Mr. Reynolds has written some of the most thought-provoking commentary on contemporary popular music. In his first book, Blissed Out: the Raptures of Rock (London: Serpents Tail, 1990) the author explores the concept of "bliss" in pop music while describing its origins, social context, and aesthetic content. Throughout his career, Mr. Reynolds has written dozens of insightful articles for publications such as The Village Voice, Melody Maker, Spin, The Wire, and Rolling Stone. He is one of a few music journalists (Greil Marcus, Kodwo Eschun, and David Toop are others) who comfortably draw from critical sources as diverse as Gilles Deleuze & Félix Guattari, Roland Barthes, and Johnny Rotten. --Kim Cascone

Early 1996, a club in Meinz near Frankfurt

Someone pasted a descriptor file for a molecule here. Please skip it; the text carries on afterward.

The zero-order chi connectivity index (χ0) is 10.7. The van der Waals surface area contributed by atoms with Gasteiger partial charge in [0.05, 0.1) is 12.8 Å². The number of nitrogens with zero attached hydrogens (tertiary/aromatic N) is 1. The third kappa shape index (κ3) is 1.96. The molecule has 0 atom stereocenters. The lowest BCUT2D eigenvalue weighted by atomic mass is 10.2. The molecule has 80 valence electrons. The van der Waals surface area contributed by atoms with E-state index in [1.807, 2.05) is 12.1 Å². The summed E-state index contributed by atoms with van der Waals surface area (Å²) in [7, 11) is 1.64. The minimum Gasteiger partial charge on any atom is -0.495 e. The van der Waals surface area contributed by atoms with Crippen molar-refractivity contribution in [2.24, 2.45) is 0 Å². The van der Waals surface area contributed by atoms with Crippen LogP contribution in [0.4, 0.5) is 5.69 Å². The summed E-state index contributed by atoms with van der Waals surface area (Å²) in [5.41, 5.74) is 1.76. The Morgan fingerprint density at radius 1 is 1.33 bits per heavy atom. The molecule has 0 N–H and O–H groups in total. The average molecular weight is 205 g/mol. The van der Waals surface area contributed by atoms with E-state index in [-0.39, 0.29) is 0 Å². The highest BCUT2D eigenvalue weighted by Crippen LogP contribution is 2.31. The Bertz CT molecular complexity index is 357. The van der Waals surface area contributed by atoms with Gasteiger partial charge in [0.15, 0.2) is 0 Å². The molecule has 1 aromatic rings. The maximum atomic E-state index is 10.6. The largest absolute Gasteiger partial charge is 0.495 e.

Early 1996, a club in Meinz near Frankfurt, a Vauxhall-Arches-style catacomb carved into the concrete foundations of a bridge over the big river (whose name I forget). That's where I fell in love with house again, after a long period of thinking it the lightweight option c.f. jungle. Accompanied by Force Inc/Mille Plateaux boss and lager connoisseur Achim Szepanski, I'd came to check out a set by Chicago DJ Gene Farris of Relief/Casual/Force Inc reknown. Helped by copious alcohol intake and a contact high from the killer vibe in that murky crowded cavern, a revelation began to unfold: just how much fantastic music I'd missed out on through being such a monomaniacal junglist patriot, and the extent to which house had a rebirth of creativity in the mid-Nineties after a long null lull of tribal tedium and handbag hackwork. Farris played so much great stuff--from early filter-house/disco cut-up stuff to Relief-style nu-acid to stuff so techy, tracky and abstrakkk it was essentially what we'd today call micro-house. But if a single song can be said to have opened my ears it was when Farris dropped "Flash" by Green Velvet. When those double-time snares kicked in, it was one of those whatdafuck?!?!?!?! see-the-light moments. -- Simon Reynolds via http://members.aol.com/blissout/unfaves2001.htm [Jan 2005]